Yeah, way back in the 50's taking flying lessons, installed a seat belt in my car. All my buddies thought that was really cool. Ha, with OnStar and that spybox, even put on my safety belts when backing twenty feet out of my garage, besides that ding ding ding drives me nuts, would never knock wearing safety belts.

Just my way of saying frustrations with automatic climate control systems. OP never mention if he has ACC or not, never do, so I brought up that subject. To me, a question of control, I like being in control, not some silly-con diode.
Thanks everyone.

I was on the road from Detroit to Atlanta and back when I discovered this.

I will try jumping the clutch now that I am home (well, when I am not at work that is...) If it engages, then I know that there is a break in the wire for the clutch somewhere (would make the problem intermittent). Will also check the air gap.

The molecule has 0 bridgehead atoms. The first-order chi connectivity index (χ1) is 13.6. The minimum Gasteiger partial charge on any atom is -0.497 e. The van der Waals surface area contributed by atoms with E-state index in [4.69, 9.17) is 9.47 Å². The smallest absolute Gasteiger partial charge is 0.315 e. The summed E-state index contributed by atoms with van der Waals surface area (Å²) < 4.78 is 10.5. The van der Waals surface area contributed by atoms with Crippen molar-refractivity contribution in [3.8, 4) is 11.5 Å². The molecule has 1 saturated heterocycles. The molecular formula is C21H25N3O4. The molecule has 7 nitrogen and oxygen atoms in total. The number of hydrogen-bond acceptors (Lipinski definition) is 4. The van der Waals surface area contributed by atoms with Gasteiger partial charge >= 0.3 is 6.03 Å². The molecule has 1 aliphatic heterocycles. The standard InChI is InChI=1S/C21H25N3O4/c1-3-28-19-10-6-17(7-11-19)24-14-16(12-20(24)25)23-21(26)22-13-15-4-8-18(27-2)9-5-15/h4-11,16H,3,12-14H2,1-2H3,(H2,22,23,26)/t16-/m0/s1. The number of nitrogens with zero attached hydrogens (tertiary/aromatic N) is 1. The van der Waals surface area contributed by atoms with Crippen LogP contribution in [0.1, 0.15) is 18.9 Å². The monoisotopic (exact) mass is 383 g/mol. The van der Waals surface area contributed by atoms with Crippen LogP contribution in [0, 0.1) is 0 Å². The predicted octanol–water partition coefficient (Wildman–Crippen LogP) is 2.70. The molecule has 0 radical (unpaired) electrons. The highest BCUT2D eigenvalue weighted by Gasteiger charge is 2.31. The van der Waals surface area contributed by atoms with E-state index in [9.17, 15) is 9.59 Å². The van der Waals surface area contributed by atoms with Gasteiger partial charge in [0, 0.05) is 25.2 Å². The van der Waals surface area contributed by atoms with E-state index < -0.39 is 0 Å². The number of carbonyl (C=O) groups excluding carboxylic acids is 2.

Will let you know what happens when I can.

Guys, I have one question before I work on this.

I should jump to the dark green wire to see if the clutch engages, correct?

I want to jump it correctly to see if the clutch does engage before I tear into it.

Thanks again.

A dark green wire supplies power. A black wire supplies ground. A light green wire sends a signal to the HVAC module.

So, Yes. Dark green wire. But black wire must also be connected to compressor.
Just in case you need more information on how this automatic system works and how the ac clutch engages and disengages, I download the following information for you. Automatic system are a lot more complicated than manual ac.

[attachment deleted by admin]
If the clutch is okay, and the ACC works fine in the heating mode, maintains preset temperature, blower motor speed varies properly. Problem is typically in the ambient sensor mounted way up front someplace, in front of the condenser normally. Exposed to the elements. terminals corrode. infinite resistance indicating to the BCM its -100*F outside, so won't permit the compressor to switch on.

Another simple problem is just a spec of arching on the relay contacts, coil is an inductive load and arching is quite common, that can be burnished off quicker than you can run to your dealer with your credit card.